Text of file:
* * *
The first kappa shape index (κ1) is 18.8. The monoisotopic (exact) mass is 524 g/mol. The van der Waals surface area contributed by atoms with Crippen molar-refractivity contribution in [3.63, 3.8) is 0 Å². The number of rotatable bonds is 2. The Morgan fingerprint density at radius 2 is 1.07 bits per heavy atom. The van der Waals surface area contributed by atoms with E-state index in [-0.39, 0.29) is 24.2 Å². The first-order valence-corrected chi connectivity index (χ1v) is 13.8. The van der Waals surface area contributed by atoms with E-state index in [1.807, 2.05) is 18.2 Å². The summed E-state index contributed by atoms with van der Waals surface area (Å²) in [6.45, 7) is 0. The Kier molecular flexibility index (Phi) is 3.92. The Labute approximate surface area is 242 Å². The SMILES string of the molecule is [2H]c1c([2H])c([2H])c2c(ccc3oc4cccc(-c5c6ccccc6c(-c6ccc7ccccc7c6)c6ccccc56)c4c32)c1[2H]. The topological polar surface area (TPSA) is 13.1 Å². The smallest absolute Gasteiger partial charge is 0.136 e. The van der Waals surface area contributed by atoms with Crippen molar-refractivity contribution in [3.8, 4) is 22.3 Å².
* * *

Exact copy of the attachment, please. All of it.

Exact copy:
The first kappa shape index (κ1) is 18.8. The monoisotopic (exact) mass is 524 g/mol. The van der Waals surface area contributed by atoms with Crippen molar-refractivity contribution in [3.63, 3.8) is 0 Å². The number of rotatable bonds is 2. The Morgan fingerprint density at radius 2 is 1.07 bits per heavy atom. The van der Waals surface area contributed by atoms with E-state index in [-0.39, 0.29) is 24.2 Å². The first-order valence-corrected chi connectivity index (χ1v) is 13.8. The van der Waals surface area contributed by atoms with E-state index in [1.807, 2.05) is 18.2 Å². The summed E-state index contributed by atoms with van der Waals surface area (Å²) in [6.45, 7) is 0. The Kier molecular flexibility index (Phi) is 3.92. The Labute approximate surface area is 242 Å². The SMILES string of the molecule is [2H]c1c([2H])c([2H])c2c(ccc3oc4cccc(-c5c6ccccc6c(-c6ccc7ccccc7c6)c6ccccc56)c4c32)c1[2H]. The topological polar surface area (TPSA) is 13.1 Å². The smallest absolute Gasteiger partial charge is 0.136 e. The van der Waals surface area contributed by atoms with Crippen molar-refractivity contribution in [3.8, 4) is 22.3 Å².